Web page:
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Water 2019, 11(2), 208;

Biological and Physical Effects of Brine Discharge from the Carlsbad Desalination Plant and Implications for Future Desalination Plant Constructions

Karen Lykkebo Petersen 1,2,* , Nadine Heck 3,4, Borja G. Reguero 3,4OrcID, Donald Potts 3,5OrcID, Armen Hovagimian 6OrcID and Adina Paytan 3

Department of Earth and Planetary Sciences, University of California, Santa Cruz, 1156 High Street, Santa Cruz, CA 95064, USA

Department of Ecology, Environment and Plant Science, Stockholm University, Svante Arrhenius väg 20A, 114 18 Stockholm, Sweden

Institute of Marine Sciences, University of California, Santa Cruz, 1156 High St., Santa Cruz, CA 95064, USA

The Nature Conservancy, 115 McAllister Way, Santa Cruz, CA, 95060, USA

Department of Ecology and Evolutionary Biology, University of California, Santa Cruz, 130 McAllister Way, Santa Cruz, CA 95060, USA

Cowell College, University of California, Santa Cruz, 1156 High Street, Santa Cruz, CA 95064, USA

Author to whom correspondence should be addressed.

Received: 9 December 2018 / Revised: 18 January 2019 / Accepted: 22 January 2019 / Published: 25 January 2019

(This article belongs to the Special Issue Ecological Status Assessment of Transitional Waters)

The Ashkelon desalination facility, one of the largest in the world, is one of five plants along the Mediterranean Sea providing Israelis with 65 percent of their drinking water. 
Source/Fonte: Times of Israel


Seawater reverse osmosis (SWRO) desalination is increasingly used as a technology for addressing shortages of freshwater supply and desalination plants are in operation or being planned world-wide and specifically in California, USA. However, the effects of continuous discharge of high-salinity brine into coastal environments are ill-constrained and in California are an issue of public debate. We collected in situ measurements of water chemistry and biological indicators in coastal waters (up to ~2 km from shore) before and after the newly constructed Carlsbad Desalination Plant (Carlsbad, CA, USA) began operations. A bottom water salinity anomaly indicates that the spatial footprint of the brine discharge plume extended about 600 m offshore with salinity up to 2.7 units above ambient (33.2). This exceeds the maximum salinity permitted for this location based on the California Ocean Plan (2015 Amendment to Water Quality Control Plan). However, no significant changes in the assessed biological indicators (benthic macrofauna, BOPA-index, brittle-star survival and growth) were observed at the discharge site. A model of mean ocean wave potential was used as an indicator of coastal mixing at Carlsbad Beach and at other locations in southern and central CA where desalination facilities are proposed. Our results indicated that to minimize environmental impacts discharge should target waters where a long history of anthropogenic activity has already compromised the natural setting. To ensure adequate mixing of the discharge brine desalination plants should be constructed at high-energy sites with sandy substrates, and discharge through diffusor systems.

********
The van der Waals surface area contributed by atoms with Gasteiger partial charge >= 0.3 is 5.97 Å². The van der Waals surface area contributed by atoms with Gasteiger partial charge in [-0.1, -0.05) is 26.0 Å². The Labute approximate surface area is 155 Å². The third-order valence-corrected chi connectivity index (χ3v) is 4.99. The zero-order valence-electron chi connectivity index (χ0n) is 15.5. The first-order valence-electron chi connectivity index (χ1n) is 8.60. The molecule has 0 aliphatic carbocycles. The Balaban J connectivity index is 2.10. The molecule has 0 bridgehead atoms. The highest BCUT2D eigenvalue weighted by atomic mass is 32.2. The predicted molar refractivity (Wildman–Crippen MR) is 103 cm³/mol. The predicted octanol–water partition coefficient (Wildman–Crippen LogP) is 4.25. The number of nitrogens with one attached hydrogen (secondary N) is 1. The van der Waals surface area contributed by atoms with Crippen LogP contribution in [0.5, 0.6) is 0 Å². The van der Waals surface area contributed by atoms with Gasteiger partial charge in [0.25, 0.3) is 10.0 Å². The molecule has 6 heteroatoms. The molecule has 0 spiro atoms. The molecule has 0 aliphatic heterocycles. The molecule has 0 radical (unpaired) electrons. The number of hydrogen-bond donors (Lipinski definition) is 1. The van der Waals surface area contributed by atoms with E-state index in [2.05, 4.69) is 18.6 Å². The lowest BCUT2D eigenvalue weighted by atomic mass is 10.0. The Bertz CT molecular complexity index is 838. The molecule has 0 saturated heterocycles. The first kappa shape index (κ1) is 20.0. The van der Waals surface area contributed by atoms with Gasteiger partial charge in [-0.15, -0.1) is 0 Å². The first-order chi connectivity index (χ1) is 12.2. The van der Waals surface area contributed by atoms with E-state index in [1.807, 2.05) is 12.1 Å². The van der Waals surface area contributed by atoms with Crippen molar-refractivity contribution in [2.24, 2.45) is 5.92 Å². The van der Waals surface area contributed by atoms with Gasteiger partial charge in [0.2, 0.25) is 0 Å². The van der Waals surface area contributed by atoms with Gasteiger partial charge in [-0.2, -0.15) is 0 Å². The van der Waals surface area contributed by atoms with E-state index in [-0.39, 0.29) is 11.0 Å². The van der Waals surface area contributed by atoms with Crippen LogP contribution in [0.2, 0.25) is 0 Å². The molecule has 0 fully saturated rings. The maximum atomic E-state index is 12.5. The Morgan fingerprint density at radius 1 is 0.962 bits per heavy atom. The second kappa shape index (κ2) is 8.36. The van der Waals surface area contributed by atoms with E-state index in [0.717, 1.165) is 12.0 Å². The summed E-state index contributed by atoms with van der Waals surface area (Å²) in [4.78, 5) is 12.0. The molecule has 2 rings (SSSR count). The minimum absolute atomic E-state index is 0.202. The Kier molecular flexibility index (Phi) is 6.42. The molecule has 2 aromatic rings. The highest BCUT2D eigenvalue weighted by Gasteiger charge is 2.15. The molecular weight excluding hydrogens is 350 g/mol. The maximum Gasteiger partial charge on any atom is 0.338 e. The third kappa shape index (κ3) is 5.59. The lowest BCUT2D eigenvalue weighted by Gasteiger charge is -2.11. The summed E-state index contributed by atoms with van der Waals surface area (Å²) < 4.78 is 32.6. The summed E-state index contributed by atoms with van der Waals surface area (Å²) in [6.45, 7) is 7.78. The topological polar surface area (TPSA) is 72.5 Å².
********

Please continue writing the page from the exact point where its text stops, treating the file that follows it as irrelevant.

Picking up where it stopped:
Keywords: SWRO desalination; brine discharge; osmotic stress; coastal monitoring; impacted coastal systems

This is an open access article distributed under the Creative Commons Attribution License which permits unrestricted use, distribution, and reproduction in any medium, provided the original work is properly cited (CC BY 4.0).

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